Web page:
Pro-equity legislation, health policy and utilisation of sexual and reproductive health services by vulnerable populations in sub-Saharan Africa: a systematic review.

Peer-reviewed article
(2020 Dec) Glob Health Promot, 27 97-106


Mac-Seing M, Zinszer K, Oga Omenka C, de Beaudrap P, Mehrabi F, Zarowsky C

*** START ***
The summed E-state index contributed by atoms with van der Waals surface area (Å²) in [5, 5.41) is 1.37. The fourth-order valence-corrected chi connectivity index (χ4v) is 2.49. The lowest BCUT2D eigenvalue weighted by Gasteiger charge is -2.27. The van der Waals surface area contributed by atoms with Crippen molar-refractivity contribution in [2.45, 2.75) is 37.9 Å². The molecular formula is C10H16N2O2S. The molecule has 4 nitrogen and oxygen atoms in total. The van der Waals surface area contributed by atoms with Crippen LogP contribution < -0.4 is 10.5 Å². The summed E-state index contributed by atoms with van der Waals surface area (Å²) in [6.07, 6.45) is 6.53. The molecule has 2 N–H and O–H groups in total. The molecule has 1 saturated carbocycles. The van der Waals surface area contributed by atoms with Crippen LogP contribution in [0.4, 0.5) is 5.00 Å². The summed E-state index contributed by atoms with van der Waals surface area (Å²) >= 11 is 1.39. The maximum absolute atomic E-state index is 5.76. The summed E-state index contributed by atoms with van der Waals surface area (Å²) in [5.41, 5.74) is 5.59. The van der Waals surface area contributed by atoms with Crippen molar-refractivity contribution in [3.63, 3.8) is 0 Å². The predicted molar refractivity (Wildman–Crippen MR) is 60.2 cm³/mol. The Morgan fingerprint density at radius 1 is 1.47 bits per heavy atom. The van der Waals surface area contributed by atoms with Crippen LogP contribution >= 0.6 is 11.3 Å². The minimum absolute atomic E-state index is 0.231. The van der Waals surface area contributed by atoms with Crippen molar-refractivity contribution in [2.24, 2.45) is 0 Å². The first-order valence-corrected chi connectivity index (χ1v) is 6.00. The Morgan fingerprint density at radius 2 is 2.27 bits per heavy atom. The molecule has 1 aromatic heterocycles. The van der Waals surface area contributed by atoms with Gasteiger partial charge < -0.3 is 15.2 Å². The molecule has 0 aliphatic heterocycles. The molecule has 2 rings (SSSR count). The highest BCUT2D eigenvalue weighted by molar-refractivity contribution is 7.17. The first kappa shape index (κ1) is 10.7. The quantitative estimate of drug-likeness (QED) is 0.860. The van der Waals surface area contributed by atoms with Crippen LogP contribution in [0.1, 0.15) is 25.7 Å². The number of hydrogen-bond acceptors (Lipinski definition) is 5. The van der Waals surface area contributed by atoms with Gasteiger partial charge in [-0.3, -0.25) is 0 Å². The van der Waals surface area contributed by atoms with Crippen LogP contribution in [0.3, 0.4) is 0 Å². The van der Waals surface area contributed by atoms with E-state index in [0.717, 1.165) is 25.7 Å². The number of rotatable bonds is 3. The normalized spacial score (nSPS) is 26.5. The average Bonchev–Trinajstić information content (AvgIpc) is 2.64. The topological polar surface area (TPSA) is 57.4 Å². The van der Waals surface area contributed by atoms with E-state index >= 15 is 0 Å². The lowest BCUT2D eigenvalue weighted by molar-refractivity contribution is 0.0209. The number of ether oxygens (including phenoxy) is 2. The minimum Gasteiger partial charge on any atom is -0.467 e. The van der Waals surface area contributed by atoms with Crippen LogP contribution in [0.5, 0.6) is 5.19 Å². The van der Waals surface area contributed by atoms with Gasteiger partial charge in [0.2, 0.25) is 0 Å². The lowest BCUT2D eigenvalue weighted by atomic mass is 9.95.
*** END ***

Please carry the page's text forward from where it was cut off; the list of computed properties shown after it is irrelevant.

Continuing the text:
Twenty-five years ago, the International Conference on Population and Development highlighted the need to address sexual and reproductive health (SRH) rights on a global scale. The sub-Saharan Africa region continues to have the highest levels of maternal mortality and HIV, primarily affecting the most vulnerable populations. Recognising the critical role of policy in understanding population health, we conducted a systematic review of original primary research which examined the relationships between equity-focused legislation and policy and the utilisation of SRH services by vulnerable populations in sub-Saharan Africa. We searched nine bibliographic databases for relevant articles published between 1994 and 2019. Thirty-two studies, conducted in 14 sub-Saharan African countries, met the inclusion criteria. They focused on maternal health service utilisation, either through specific fee reduction/removal policies, or through healthcare reforms and insurance schemes to increase SRH service utilisation. Findings across most of the studies showed that health-related legislation and policy promoted an increase in service utilisation, over time, especially for antenatal care, skilled birth attendance and facility-based delivery. However, social health inequalities persisted among subgroups of women. Neither the reviewed studies nor the policies specifically addressed youth, people living with HIV and people with disabilities. In the era of the sustainable development goals, addressing health inequities in the context of social determinants of health becomes unavoidable. Systematic and rigorous quantitative and qualitative research, including longitudinal policy evaluation, is required to understand the complex relationships between policy addressing upstream social determinants of health and health service utilisation.